Since the first edition of the Web Site Usability Handbook was published in 2000 there have been numerous changes in the technology world. After the Dot-Com bubble burst, corporate training and education budgets were cut severely and investment in new technology businesses slowed down. But today things have turned around again and behind the scenes at technology companies, usability specialists are still quietly working to make the electronic world easier to manage. This second edition provides the new insights and guidance needed to help make usability an effective and enjoyable journey. Every word from the first edition of this book has been revised, or at least heavily reconsidered; and in many cases, whole sections have been removed or rewritten entirely, while other sections are completely new to this edition. The casual and conversational tone of the fi rst edition has also changed because the current wave of usability specialists embodies a much higher degree of training and knowledge of basic science. The goals of the book, however, have not changed: to train those concerned with usability how to understand it as one piece of the large technology puzzle that is affecting and shaping the human and natural worlds. Usability is an art and a science, but it is also an obligation we have to society. Accessibility and usability form the foundation of human-enabling technology; that is, technology that serves us, rather than technology that we serve. Everything from understanding the human factors of design and how to generate user-centered designs to accessibility, usability metrics, heuristic evaluation, and testing are detailed. Whether you are a usability professional seeking methods for transforming data into change or a web designer seeking guidance for making your sites easier to navigate, you'll find information and practical tools you can apply to your own sites today.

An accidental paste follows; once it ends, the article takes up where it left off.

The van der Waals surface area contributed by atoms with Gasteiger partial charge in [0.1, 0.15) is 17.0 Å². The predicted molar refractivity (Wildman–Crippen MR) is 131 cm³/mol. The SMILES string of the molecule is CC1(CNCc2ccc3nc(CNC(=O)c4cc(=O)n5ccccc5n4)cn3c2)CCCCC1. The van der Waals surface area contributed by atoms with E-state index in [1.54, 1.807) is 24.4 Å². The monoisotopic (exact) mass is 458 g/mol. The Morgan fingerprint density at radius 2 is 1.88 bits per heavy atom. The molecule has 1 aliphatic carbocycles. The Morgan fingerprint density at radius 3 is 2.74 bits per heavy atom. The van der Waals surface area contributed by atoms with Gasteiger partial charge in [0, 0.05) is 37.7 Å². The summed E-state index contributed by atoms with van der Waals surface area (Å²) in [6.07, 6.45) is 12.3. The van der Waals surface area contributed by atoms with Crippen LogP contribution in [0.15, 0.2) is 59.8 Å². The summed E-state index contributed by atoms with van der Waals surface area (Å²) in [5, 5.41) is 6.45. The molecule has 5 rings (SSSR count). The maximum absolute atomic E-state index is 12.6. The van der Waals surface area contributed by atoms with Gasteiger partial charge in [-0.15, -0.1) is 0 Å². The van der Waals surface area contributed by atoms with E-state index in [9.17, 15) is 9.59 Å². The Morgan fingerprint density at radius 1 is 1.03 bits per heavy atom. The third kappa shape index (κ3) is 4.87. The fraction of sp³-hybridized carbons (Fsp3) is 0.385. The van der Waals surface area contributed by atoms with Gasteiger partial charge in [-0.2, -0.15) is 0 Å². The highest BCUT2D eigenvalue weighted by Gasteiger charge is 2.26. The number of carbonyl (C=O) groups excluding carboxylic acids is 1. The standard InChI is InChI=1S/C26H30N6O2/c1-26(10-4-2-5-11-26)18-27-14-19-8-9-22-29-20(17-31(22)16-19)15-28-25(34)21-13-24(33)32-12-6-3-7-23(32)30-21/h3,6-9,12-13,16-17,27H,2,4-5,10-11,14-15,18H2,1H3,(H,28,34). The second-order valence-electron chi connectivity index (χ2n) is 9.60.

Mark Pearrow (Dedham, MA) is a sponsored research staff member at the MIT Computer Science and Artificial Intelligence Laboratory in Cambridge, MA. His current research is in the area of Technology, Psychology, and Society. He is also the author of the first edition of the Web Site Usability Handbook and The Wireless Web Usability Handbook (Charles River Media).